It could be said, now that Pervez Musharraf is confined to two rooms of his sprawling ‘sub-jail’ farmhouse in the Islamabad suburb of Chak Shahzad, that the once Pakistan strongman, a four-star general who overthrew a democratically elected Nawaz Sharif government to become the tenth president of the country, has been rather foolhardy. His decision to return to Pakistan was driven more by a grandiloquent sense of self-importance and mass appeal than any base of reality holding those projections firm. Musharraf’s fall from grace, until now, had been a long and arduous journey, with four years of self-exile in London, after he was ousted in August 2008. But, nothing could compare to the humiliation that the general would have to undergo now, starting with his election candidacy being rejected and he being barred from meeting even his lawyers ahead of hearings in the Supreme Court, the anti-terrorism court and the High Court. Musharraf, like most dictators who usurp elected governments and stall the proceedings of democracy, is a victim of his own bombastic self-mage, of inflated importance in global affairs. These balloons get pricked as easily as they get filled by the blinding gas of misconceptions and an uneven grasp on wider politics of the times.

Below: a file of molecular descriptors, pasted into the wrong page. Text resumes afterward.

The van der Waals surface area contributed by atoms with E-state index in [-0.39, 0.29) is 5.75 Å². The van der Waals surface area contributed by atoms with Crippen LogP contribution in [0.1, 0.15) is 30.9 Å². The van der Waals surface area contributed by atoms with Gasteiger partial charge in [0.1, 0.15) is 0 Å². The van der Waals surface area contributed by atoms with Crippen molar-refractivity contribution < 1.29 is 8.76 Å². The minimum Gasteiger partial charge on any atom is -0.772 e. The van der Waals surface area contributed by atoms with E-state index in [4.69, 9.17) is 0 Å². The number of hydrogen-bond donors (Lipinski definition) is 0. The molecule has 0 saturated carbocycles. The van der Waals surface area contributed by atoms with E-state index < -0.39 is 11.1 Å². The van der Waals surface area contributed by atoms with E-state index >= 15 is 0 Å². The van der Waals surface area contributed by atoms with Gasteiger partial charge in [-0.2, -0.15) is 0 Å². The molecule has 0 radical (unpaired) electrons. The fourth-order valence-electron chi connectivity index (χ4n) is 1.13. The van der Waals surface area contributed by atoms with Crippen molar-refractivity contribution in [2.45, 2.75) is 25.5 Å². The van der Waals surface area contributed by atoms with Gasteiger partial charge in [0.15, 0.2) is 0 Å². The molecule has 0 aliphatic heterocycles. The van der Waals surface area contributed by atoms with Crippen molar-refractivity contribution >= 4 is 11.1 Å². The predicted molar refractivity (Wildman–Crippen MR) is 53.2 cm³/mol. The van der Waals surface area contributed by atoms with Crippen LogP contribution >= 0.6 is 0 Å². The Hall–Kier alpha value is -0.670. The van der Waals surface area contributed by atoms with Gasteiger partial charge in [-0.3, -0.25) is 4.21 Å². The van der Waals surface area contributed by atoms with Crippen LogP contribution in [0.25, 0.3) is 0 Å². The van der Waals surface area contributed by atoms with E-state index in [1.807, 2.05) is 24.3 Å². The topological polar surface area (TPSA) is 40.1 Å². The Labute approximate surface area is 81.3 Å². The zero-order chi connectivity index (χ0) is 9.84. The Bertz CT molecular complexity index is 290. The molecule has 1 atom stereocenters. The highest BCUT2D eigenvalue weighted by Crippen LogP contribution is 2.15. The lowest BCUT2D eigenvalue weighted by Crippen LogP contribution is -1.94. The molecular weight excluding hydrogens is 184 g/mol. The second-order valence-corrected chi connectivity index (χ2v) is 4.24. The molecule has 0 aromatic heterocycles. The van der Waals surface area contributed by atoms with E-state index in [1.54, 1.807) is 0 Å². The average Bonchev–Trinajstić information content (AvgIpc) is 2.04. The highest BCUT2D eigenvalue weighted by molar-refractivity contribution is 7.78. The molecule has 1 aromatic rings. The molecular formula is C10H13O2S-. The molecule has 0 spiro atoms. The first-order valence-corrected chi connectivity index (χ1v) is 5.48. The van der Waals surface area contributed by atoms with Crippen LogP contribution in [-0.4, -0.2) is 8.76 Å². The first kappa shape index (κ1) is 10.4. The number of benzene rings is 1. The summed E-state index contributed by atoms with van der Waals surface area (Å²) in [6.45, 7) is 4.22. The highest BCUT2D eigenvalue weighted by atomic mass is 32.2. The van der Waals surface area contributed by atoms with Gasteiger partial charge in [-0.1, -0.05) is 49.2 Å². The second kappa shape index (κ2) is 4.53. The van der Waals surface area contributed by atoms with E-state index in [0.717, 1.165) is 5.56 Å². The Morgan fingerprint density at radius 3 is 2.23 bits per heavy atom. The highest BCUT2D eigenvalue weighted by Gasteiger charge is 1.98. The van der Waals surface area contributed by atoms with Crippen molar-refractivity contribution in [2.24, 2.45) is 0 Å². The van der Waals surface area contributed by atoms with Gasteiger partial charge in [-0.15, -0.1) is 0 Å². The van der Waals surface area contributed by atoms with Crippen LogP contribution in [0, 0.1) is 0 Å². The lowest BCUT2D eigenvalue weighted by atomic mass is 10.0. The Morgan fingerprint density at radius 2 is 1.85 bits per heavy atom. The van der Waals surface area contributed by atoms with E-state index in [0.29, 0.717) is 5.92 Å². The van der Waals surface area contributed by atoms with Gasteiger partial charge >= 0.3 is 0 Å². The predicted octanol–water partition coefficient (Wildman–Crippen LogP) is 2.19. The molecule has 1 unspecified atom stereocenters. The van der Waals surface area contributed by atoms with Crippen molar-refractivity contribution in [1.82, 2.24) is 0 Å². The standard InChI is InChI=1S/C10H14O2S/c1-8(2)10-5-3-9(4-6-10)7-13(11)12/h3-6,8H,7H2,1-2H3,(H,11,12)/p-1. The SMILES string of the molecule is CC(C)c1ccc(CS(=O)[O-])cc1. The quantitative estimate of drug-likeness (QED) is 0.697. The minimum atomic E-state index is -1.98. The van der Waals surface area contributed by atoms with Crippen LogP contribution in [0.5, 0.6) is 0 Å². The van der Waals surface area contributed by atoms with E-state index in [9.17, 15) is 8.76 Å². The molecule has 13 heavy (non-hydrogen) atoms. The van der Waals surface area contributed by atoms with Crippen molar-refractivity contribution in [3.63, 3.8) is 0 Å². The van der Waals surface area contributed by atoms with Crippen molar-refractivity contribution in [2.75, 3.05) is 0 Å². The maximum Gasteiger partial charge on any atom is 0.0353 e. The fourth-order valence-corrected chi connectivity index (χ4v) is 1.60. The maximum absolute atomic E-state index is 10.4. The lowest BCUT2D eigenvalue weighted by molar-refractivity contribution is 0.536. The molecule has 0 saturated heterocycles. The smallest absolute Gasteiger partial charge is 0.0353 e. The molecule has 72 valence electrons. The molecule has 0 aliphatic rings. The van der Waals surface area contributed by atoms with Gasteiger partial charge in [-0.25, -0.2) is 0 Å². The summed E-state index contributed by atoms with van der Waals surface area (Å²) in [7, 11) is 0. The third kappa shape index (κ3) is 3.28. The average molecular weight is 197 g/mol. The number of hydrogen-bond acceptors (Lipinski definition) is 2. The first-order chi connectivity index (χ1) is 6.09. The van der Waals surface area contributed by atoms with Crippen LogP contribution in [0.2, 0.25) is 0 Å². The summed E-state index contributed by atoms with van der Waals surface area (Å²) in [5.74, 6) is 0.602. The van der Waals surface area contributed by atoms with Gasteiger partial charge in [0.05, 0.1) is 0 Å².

What did the disgraced former president expect when he made his decision to end his self-exile and come back to Pakistan, despite death threats from the home-grown Taliban in Islamabad and Karachi? While some hailed it as a sign of his military defiance and courage in the face of real danger, others were canny enough to see that it would not have any serious effect on the fate of election outcomes. For the first time, a democratically elected government in Pakistan had completed its full five-year term, and the country, in spite of escalated fears of terrorism and potential political assassinations, is holding ground to conduct a fair and free election, with the processes of democracy working in full swing. Politicians and leaders like Nawaz Sharif, Imran Khan and others are working overtime to reach out to the masses. The Election Commission is keeping a strict tab, and religion has been banned from being entered as a category in which to contest the polls. Stories of hope, such as a Hindu woman entering the poll fray, are doing the rounds. In such a scenario, Musharraf’s re-entry into Pakistani politics, although driven by myopic self-interests in order to beat the iron when it’s hot, has actually boomeranged. Like his predecessors, Ayub Khan, Zia-ul-Haq and Yahya Khan, Pervez Musharraf, too, would have to face the brunt of stalling the functioning of a popularly elected government and subverting public institutions like the judiciary, exiling opposition party leaders, and even being allegedly complicit in assassinations! Not only that, he even drove his country into the arms of a terrible military defeat against India in 1999’s Kargil War, which had the potential to turn into an all-out nuclear standoff! No wonder, former Prime Minister Vajpayee had once dismissed Musharraf as ‘silly, utterly childish.’ The chicken have at last come home to roost and the general is now trapped in his own labyrinth.